Although both browsers and the Android OS have such privileges, namely, are able to deanonymize the users and have data about them coming from multiple sources, the level of trust a user has to both of them is the highest possible. Users have chosen them because they trust that they will act honestly and they will protect them from threats and, above all, they will not stalk them. Moreover, it is important to highlight that despite the OSes restrictions, the different existing ad frameworks may indeed perform user profiling, but still they cannot escape the browser or the app ecosystem within which they operate.

4. Problem Setting

The introduction of WWW is one of the milestones in modern computing, enabling users all over the globe to collect and share information with their peers. In fact, the emergence of Social Networks and Media has further reshaped the landscape. In principle, the information that can be collected from a web page is derived solely via the launched browser and is strictly limited to the browser’s environment. Any attempt to access resources beyond the browser sandbox is considered as a security violation and therefore is characterized as malicious. To this end, browsers allow very limited exposure of user data to a web page. For instance, a web page cannot read from or write to the storage of a mobile device unless this action is user initiated. To overcome these restrictions, adversaries may resort to browser extensions [40] which provide even more capabilities. On top of that, nowadays, due to the growth of mobile devices, several standards, like HTML5, have been introduced to allow browsers to access additional resources, such as location, camera, or microphone, upon direct and explicit user consent. As a result, web pages have a growing set of capabilities, yet quite limited in comparison to apps. It is worth noting, however, that Chrome, the default Android Browser, as well as many other browsers do not support extensions in the mobile environment, even though they have numerous desktop editions. Finally, up to recently, Chrome apps, also available only for desktop installations, are discontinued as of early 2018. Therefore, browsers in mobile environments have significantly less functionality and extendability than their desktop peers.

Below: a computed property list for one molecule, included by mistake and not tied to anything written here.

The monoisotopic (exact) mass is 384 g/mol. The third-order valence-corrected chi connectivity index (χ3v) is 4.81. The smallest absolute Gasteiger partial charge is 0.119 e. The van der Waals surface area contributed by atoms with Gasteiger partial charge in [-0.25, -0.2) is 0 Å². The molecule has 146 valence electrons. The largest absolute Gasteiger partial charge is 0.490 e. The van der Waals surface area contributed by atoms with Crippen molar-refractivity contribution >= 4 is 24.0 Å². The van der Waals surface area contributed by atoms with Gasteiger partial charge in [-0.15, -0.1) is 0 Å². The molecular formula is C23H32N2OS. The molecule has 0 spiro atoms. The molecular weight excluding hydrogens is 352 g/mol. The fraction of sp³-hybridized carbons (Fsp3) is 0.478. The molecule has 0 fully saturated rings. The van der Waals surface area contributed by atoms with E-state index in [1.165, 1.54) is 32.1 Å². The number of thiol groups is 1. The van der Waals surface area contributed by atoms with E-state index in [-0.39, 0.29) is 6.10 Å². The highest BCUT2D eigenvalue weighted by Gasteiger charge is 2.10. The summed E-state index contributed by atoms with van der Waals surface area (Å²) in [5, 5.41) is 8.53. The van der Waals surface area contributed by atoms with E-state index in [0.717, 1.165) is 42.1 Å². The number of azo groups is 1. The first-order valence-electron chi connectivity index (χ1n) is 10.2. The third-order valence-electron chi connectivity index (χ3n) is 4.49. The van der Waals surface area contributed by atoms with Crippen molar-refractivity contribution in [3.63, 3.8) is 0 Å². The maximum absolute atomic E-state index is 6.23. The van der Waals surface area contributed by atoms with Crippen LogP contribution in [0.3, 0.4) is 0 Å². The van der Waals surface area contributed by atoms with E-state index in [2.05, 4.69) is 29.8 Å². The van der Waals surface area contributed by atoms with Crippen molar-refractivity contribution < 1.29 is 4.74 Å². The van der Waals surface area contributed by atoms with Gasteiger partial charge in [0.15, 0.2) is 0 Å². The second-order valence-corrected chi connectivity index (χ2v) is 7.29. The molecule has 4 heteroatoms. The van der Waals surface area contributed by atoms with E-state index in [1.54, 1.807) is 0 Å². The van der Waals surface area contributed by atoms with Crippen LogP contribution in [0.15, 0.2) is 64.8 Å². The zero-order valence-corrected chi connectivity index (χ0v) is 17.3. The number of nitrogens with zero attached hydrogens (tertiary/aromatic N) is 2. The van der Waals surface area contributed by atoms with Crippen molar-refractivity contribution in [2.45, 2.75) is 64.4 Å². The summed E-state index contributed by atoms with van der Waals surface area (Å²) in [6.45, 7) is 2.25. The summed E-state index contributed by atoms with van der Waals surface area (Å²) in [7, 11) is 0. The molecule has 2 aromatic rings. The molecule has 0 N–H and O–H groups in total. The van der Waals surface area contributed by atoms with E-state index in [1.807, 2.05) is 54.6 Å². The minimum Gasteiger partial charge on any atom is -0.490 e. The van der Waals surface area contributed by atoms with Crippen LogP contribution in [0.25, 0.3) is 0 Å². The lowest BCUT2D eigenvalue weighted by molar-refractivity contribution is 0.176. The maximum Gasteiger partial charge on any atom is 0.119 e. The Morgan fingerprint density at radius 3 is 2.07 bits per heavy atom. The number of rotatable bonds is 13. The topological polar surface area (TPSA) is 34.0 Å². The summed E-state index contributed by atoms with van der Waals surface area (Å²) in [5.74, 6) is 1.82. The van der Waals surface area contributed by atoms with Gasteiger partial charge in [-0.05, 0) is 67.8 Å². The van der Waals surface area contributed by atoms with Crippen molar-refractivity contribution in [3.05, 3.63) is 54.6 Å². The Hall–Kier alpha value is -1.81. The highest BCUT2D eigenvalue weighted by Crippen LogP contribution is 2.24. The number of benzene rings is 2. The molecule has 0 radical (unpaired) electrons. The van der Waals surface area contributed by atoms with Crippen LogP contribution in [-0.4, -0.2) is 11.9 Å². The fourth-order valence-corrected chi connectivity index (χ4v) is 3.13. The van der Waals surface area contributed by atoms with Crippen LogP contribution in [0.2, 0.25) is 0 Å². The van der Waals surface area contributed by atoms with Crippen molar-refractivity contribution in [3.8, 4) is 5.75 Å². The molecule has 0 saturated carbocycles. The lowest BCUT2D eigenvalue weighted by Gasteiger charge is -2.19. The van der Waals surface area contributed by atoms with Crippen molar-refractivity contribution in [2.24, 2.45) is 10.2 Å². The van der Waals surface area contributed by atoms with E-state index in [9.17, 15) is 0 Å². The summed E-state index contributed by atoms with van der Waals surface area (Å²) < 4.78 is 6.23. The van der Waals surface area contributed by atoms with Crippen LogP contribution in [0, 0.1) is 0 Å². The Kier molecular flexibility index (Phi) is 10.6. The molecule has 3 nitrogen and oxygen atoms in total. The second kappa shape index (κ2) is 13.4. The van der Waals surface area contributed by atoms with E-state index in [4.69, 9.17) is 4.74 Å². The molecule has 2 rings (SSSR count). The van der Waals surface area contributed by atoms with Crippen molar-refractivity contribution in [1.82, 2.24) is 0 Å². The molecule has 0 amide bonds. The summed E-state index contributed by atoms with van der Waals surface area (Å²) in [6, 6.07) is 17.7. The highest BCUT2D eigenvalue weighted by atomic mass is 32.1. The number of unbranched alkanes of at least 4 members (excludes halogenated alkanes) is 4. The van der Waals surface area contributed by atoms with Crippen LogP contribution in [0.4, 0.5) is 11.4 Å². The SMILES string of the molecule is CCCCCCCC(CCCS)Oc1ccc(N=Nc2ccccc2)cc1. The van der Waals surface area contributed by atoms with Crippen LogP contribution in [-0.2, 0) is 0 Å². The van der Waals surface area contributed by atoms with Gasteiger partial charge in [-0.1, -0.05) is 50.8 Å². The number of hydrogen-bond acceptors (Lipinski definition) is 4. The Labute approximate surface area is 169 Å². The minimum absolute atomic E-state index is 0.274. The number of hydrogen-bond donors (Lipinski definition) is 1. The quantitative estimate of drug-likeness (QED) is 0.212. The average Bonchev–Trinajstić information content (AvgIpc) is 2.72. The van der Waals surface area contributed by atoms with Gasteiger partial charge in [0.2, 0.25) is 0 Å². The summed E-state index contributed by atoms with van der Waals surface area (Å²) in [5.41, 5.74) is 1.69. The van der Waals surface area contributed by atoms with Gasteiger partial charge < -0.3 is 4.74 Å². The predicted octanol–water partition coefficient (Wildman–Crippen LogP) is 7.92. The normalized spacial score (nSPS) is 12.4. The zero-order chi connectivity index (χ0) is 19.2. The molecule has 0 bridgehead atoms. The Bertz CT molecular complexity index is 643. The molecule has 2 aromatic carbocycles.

On the other hand, Android apps reside on a different environment. Contrary to web pages, mobile apps “live” directly in the operating system and thus have more direct access to its hardware and corresponding resources. Again, their access is limited according to the granted privileges by the users plus their scope is more fixed as they fulfill specific user needs. Due to this restriction, apps cannot determine which web pages a user visits. A critical distinction between Android apps and web pages is that apps always pass through an “installation” process. This step represents a user acknowledgment regarding the specific resources an app is allowed to use inside the environment executed. Notably, Android Marshmallow users may grant and revoke permissions to specific resources, like camera, microphone, location, etc., which are called “dangerous” and may hinder security and privacy issues. On the contrary, this is not the case for web pages where users are not faced with preconditions for visiting them. In many instances, users would like to be able to use “one-time apps” to accomplish specific tasks like using a retailer’s app when browsing his web page. To address this need, Google recently introduced instant apps, which do not require installation and have more permissions and/or capabilities than common web pages. However, instant apps, like web pages, are also restricted from accessing hardware identifiers to prevent user profiling.

Key differences in terms of the capabilities of Android apps, native and instant, and web pages are illustrated in Table 1. As expected from the earlier discussion, it can be easily noticed that installed applications have far more access to device resources than web pages, since users install apps granting themselves the corresponding permissions. On the contrary, due to the nature of the web, users may visit a large number of different web pages on a daily basis, without knowing their quality, intentions, source, or content. Hence, both Android and browsers make significant efforts, e.g., running in a sandbox environment, towards protecting users from malicious web page behaviour. Unquestionably, if an app had been able to communicate with a web page without restrictions, the entire underlying security infrastructure would have been rendered useless. In fact, even the most widely used apps in Android are not able to communicate directly with their web page. For instance, in the case of three well-known and widely used apps, Facebook, Instagram, and Twitter, they do not transfer information to their corresponding web page or any other cooperating web page when a user has logged in the app. Instead, a “Connect with Facebook/Twitter” button usually appears, requiring further user interaction and most importantly being realized by users. Evidently, had these apps been able to transfer this kind of information to the browser, they would have done it already long time ago, not only for facilitating users, but also for further increasing the amount of collected user data and the quality of provided services.